Developing adaptive behavior first requires recognizing what may be contributing to the problematic behavior. Triggers, antecedents, and precipitating factors are terms describing that which precedes the behavior. Triggers to acting-out behavior may be internal or external (Caraulia & Steiger, 1997). Examples of internal causes of behavioral problems can be fatigue, hunger, lowered self-esteem, etc. External triggers may include a frustrating task, interaction with certain individuals, change in structure/ routine, increased level of stimulation, etc. In addition to understanding what may trigger maladaptive behavior, it is important to understand what occurs following the behavior that may serve to reinforce and hence maintain the behavior. For example, if a given behavior consistently results in a rewarding experience such as increased attention, the frequency of the behavior will most likely increase. Modification of antecedents and consequences to change behavior is discussed in more detail under the heading Behavior Therapy.
Recognizing and Responding to Precursors
Individuals often provide non-verbal and verbal signs prior to displaying the behavior of concern. A person’s change in behavior can represent a negative internal state. There may be signs of anxiety such as pacing and fidgeting. The face may become flushed; he/she may have difficulty maintaining eye contact or may display decreased attention to a task. An individual may also exhibit verbal signs, such as muttering to him/herself or increasing the volume of speech. Clearly, it is important to be aware of sudden, often subtle, changes in behavior (both non-verbal and verbal) in order to effectively intervene. Intervening early in the sequence of behavioral escalation is one of the most effective strategies for behavior change.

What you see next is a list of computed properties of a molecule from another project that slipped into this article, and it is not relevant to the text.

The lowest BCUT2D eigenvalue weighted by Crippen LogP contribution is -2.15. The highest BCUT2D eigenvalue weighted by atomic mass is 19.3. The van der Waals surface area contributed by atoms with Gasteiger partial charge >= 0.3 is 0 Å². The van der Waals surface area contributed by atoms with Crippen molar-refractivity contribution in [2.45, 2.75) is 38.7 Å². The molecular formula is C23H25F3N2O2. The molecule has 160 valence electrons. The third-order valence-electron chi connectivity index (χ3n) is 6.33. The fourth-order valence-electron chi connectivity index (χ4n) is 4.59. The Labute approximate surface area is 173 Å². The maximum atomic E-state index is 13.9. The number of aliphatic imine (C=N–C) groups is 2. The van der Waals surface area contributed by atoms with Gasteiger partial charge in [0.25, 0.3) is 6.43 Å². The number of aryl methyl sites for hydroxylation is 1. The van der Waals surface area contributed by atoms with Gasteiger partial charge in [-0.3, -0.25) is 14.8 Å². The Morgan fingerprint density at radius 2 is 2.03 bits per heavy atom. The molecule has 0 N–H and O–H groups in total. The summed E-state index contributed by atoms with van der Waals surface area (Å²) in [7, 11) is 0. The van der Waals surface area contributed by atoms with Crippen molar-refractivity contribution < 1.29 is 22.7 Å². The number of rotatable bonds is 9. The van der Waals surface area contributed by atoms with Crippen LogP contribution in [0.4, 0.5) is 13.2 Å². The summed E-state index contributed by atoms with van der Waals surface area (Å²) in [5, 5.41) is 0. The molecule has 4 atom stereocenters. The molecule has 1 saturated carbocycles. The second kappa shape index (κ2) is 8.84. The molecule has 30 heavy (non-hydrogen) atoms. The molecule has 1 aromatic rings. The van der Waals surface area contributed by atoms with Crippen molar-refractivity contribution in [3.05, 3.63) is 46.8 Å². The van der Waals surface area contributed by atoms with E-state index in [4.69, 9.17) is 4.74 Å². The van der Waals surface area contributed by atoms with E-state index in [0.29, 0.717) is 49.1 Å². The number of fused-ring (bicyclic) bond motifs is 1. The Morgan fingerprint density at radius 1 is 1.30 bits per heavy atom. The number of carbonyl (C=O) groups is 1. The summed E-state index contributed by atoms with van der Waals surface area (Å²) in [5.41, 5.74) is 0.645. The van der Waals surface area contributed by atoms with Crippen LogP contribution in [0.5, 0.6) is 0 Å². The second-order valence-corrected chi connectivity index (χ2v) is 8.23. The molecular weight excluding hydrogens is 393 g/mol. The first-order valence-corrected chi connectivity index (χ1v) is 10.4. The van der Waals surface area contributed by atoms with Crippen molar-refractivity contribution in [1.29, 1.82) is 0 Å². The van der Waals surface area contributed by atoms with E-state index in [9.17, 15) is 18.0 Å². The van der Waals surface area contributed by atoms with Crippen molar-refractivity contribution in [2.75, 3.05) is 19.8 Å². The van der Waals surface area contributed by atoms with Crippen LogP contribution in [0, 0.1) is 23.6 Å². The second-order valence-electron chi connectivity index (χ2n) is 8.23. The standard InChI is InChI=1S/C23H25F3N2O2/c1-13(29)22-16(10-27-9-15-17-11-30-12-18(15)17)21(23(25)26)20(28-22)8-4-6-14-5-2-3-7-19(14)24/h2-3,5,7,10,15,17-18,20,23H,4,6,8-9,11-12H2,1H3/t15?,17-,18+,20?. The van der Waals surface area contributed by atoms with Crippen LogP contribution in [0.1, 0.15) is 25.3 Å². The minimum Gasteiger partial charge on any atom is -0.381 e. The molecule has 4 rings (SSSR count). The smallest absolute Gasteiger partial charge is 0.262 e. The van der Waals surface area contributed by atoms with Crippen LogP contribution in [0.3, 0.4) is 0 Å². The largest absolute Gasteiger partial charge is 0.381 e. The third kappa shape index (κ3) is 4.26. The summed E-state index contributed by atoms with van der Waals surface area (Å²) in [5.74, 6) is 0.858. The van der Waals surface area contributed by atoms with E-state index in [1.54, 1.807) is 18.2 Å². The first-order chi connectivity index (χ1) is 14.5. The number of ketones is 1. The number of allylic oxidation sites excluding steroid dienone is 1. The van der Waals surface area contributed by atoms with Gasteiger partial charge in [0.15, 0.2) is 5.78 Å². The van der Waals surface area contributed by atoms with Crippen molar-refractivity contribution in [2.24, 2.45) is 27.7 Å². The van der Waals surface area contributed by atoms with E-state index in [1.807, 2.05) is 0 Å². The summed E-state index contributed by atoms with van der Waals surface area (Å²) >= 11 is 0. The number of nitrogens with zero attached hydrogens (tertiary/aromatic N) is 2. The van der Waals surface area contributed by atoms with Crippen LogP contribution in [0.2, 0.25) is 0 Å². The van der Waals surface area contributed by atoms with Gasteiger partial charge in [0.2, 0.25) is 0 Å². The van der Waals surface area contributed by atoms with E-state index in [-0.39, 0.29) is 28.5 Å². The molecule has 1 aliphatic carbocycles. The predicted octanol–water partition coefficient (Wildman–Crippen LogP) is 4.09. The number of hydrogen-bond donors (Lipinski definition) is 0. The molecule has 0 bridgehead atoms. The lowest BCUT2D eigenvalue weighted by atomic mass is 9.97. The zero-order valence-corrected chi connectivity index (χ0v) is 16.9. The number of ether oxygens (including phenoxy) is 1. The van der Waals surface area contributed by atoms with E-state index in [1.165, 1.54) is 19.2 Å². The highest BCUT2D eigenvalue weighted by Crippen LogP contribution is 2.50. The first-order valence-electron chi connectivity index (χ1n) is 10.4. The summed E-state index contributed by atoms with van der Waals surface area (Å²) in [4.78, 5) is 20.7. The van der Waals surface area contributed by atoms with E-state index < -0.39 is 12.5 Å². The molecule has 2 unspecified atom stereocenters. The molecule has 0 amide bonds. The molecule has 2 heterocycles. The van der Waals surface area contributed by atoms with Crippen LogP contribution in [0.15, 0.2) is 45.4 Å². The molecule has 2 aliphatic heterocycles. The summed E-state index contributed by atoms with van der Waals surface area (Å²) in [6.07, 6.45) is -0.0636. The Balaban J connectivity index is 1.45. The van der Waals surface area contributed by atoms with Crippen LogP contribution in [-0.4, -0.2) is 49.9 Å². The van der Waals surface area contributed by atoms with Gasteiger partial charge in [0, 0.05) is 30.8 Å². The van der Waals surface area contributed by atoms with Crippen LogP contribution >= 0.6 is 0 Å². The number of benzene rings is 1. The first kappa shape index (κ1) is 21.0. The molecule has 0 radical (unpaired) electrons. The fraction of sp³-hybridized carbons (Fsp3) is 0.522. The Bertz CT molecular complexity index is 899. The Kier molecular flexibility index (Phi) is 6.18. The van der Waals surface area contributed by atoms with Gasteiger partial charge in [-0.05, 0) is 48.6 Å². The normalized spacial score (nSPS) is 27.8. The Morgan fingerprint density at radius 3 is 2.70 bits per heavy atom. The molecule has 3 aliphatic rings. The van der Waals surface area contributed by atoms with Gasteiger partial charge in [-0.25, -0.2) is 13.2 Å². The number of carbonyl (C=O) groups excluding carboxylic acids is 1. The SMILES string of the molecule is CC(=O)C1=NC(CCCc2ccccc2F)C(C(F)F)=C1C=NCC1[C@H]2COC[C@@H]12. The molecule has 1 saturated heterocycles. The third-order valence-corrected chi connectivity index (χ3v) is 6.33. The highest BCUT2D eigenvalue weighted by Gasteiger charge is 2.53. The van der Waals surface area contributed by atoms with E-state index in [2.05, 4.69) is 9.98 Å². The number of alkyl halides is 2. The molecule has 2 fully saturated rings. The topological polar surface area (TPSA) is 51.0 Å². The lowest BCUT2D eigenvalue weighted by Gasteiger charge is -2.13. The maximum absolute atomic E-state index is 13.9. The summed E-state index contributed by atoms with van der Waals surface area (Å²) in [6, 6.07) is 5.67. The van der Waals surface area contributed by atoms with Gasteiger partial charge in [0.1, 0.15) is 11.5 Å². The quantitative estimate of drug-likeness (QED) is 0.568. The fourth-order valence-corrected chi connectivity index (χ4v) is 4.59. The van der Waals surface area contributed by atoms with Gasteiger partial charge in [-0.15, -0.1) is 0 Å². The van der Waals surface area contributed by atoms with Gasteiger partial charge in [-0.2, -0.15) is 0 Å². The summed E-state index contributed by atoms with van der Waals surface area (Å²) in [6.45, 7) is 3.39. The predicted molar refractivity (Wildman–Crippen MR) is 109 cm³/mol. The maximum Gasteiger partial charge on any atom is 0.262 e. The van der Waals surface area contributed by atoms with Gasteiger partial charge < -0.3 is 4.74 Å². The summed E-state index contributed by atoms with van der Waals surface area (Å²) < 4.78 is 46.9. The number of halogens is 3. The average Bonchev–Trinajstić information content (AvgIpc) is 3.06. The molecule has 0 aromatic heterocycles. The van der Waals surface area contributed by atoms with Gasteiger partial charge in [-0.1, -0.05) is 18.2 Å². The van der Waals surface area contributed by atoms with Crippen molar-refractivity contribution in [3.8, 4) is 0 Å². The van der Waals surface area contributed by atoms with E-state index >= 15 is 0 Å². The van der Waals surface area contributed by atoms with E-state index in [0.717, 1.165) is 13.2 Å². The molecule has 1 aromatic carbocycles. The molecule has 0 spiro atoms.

In order to select the most appropriate intervention for modifying behavior during rehabilitation, the following guidelines, outlined by White, Seckinger, Doyle, and Strauss (1997), need to be considered:
- Include the individual with TBI when developing a strategy. If a plan is developed without client input, it is not likely to be effective.
- Prioritize the functional needs of the individual. Consider his/her strengths and weaknesses.
- Analyze the tasks required for goal achievement. Individuals have more success if they can incorporate what they have already learned and know.
- Consider the learning style. Individuals can learn from written information, oral information, or a combination of both. Ensure the intervention is compatible with the learning style of the individual.
- Consider the individual’s willingness to participate in the therapy or strategy.
- Ensure that the strategy is practical. Time and funding constraints, family concerns, and environment limitations (i.e., in-patient vs. day-patient) should be considered.
Several different approaches have been used to modify behavioral problems in individuals with TBI, some with more success than others. Most of the therapeutic intervention strategies were developed originally for individuals with learning disabilities, emotional dyscontrol, and psychiatric disorders. Studies have shown that with some adjustments or combination of approaches, these intervention strategies can benefit individuals with TBI (Alderman, 2003). However, most researchers agree that additional studies should be conducted to better measure the effectiveness of therapeutic interventions that have been adapted for use with persons with TBI (Denmark & Gemeinhardt, 2002; Kinney, 2001; Manchester & Wood, 2001; Schlund & Pace, 1999).
From ResCare Premier. Used with permission. Third-party use prohibited. www.rescarepremiertexas.com.